Evolution of the mobile phone
Many people may not realise it, but the mobile phone was invented as far back as 1973 – although the devices of the first couple of decades bore little resemblance to the high-tech ones we use today. It was not until the 1990s that we began to see rapid evolution in the technology underpinning them and it is this period of roughly twenty years that we will look at more closely in this article.
Throughout the 1980s and the majority of the 1990s, the average mobile phone was around the same size as a brick – and not much lighter either! It also came with an antenna sticking out from the top, and it was not until 1997 that the latter were moved to inside the phones. AT&T’s model from that year was one of the first to achieve this, although in other respects it was still decidedly primitive. Nokia, the company that dominated the first decade and a half of the new millennium, produced the 3210 phone in 1999 that offered much improved graphics, a smaller, sleeker build and a range of colour choices. It was a big leap forward, but the average mobile phone screen still only took up a small percentage of the body – with physical keyboards requiring a lot of this space. In 2000, Motorola made another advance when it debuted the first phone with primitive touch screen capability – a feature that would subsequently be refined seven years later with the first iPhone. However, in the early 2000s, there is no question that Nokia led the field – and its 7650 model was another huge step towards the mobiles of today. Not only was this the first mobile phone to contain a camera built into it, but it was also the first one to offer a full colour screen, with image quality far superior to anything that came before. Following it up three years later with the N95, which offered 2.2 inches of screen, got rid of most of the physical keyboard and also brought tech like Wi-Fi and Bluetooth to the mobile phone, it seemed like nothing could stop Nokia. At this time the company’s share of the market was a remarkable 49.4 percent, but sadly this was as good as it got for Nokia. In 2007, Apple launched the iPhone, with Google releasing its first Android operating system the following year, and together they surpassed Nokia’s Symbian OS. The firm never regained its former dominance and by 2013 had just 3 percent of the mobile market. Apple pioneered voice control technology starting with its 3GS model in 2009, which featured an early version of Siri, while Android phones continued to get larger screens – with these rising to 6 or more inches. Indeed, the mobile phones of today are not just communications devices, they are gaming ones as well; capable of handling simple casino games and ones that boast HD graphics and this could well be where the future lies for them.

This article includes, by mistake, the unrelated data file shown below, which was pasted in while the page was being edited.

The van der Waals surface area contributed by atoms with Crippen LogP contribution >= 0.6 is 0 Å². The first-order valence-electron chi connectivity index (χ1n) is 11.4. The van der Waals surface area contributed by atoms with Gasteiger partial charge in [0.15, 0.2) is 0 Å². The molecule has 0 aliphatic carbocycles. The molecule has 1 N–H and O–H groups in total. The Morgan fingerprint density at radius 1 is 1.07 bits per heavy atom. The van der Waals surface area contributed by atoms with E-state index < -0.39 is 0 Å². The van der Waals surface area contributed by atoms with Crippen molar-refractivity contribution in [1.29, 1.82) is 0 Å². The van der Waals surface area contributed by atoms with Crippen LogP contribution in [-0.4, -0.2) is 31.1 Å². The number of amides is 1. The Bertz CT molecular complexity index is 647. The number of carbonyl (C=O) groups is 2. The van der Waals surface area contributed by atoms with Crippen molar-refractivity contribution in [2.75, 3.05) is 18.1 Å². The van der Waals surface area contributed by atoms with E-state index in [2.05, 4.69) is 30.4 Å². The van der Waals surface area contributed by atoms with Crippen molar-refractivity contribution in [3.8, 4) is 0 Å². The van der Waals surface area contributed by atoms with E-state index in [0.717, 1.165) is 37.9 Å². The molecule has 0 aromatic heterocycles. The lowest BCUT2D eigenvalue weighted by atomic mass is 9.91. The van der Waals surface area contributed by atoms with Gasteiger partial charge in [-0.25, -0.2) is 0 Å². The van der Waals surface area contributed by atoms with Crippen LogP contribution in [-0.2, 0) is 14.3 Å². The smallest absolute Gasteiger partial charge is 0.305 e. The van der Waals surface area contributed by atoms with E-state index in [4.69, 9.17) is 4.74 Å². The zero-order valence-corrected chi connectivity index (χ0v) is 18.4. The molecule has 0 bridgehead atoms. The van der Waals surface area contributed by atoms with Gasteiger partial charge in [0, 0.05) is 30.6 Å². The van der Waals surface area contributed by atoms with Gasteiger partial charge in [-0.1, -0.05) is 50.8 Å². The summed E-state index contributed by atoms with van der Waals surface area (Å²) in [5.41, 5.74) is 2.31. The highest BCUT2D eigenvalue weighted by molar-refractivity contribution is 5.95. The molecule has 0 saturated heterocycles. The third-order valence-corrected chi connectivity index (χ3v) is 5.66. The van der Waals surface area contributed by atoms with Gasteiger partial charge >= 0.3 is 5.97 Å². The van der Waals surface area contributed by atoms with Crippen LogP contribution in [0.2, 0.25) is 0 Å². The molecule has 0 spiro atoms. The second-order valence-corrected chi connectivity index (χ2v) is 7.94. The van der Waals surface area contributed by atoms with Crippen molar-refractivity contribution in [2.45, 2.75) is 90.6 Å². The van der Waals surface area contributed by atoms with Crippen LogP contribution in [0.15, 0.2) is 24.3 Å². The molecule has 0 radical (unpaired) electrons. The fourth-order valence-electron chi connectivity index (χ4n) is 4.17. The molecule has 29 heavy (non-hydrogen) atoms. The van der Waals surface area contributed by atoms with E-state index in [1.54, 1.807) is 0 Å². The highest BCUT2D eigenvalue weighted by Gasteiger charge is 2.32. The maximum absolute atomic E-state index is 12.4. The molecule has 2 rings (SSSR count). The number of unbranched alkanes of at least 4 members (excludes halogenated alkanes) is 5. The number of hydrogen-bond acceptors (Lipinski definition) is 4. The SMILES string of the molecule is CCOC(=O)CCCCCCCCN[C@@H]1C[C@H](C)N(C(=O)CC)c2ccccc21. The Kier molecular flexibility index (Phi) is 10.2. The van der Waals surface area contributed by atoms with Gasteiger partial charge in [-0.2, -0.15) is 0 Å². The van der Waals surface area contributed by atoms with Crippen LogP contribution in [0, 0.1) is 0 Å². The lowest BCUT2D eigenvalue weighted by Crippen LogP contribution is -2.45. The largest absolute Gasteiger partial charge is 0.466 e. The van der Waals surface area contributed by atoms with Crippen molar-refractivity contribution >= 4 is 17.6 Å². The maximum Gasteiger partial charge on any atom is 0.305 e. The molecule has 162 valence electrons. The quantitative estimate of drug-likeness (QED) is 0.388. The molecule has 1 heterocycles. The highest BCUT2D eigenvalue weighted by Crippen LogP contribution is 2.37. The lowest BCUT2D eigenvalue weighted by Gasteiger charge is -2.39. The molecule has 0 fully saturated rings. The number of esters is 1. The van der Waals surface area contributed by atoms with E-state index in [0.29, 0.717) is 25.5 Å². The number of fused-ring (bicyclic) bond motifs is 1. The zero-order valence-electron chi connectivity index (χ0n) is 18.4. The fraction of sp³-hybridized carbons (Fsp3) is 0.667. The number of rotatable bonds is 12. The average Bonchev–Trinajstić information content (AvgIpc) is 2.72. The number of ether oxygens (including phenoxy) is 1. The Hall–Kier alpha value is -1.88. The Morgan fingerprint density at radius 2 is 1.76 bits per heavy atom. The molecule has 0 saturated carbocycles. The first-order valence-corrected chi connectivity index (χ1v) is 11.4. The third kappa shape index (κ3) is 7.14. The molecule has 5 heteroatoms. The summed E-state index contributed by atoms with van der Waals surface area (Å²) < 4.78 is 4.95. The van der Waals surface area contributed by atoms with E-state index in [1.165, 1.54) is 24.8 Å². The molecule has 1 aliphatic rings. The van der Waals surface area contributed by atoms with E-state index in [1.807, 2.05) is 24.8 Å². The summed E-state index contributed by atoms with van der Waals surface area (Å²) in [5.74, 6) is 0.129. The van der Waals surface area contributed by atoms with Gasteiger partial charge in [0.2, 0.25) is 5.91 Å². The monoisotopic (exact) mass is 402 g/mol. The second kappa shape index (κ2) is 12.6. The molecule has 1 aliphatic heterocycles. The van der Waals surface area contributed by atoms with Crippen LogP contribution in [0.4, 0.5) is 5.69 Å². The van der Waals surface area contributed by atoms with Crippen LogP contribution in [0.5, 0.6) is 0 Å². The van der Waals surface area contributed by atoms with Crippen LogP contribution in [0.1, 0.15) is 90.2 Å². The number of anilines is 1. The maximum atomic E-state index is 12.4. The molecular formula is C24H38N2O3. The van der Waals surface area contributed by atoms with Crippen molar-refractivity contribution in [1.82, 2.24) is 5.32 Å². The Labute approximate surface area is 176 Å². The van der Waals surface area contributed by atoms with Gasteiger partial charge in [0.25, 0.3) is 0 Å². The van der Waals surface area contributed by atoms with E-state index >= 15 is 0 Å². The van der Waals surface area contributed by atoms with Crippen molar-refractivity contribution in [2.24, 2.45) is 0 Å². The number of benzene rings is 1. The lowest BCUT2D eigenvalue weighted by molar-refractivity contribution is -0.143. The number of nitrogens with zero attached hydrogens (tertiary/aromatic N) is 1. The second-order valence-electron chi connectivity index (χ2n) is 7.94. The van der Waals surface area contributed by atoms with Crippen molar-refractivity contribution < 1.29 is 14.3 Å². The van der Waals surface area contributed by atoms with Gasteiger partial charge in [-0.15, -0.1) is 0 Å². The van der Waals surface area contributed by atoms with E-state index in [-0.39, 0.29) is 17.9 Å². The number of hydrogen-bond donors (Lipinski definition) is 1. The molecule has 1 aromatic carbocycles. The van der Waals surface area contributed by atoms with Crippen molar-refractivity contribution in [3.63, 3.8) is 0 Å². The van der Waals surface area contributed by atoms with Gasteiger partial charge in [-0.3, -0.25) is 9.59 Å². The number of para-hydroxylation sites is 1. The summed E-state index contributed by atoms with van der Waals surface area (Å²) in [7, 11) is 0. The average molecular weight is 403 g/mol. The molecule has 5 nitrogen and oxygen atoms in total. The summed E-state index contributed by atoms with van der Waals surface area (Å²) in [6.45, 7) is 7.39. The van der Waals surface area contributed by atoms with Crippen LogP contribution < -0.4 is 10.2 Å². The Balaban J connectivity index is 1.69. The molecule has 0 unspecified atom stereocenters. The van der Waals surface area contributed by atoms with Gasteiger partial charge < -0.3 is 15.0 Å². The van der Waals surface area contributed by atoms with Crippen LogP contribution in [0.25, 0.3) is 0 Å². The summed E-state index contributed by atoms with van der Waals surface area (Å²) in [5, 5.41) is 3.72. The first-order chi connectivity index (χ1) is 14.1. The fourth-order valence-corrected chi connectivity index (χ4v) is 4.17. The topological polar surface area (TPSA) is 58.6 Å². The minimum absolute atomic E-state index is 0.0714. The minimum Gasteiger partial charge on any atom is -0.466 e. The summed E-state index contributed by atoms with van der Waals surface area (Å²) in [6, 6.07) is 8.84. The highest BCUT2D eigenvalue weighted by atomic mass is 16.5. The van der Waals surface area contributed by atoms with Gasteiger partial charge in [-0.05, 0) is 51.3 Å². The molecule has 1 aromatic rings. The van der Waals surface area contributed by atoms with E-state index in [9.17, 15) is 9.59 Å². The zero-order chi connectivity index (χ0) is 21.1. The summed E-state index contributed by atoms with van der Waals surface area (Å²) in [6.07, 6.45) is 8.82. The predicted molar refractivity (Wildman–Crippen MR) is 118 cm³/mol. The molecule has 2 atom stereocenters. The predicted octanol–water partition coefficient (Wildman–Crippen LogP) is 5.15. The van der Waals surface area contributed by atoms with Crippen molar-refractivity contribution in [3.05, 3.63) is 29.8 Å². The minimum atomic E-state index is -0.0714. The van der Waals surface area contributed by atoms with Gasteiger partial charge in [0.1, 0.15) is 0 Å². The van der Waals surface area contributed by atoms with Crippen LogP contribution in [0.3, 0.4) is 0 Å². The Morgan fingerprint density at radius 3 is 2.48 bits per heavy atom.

Given the astonishing progress that we have seen in mobile tech during the past few years, who knows what these devices will be capable of a little further into the future.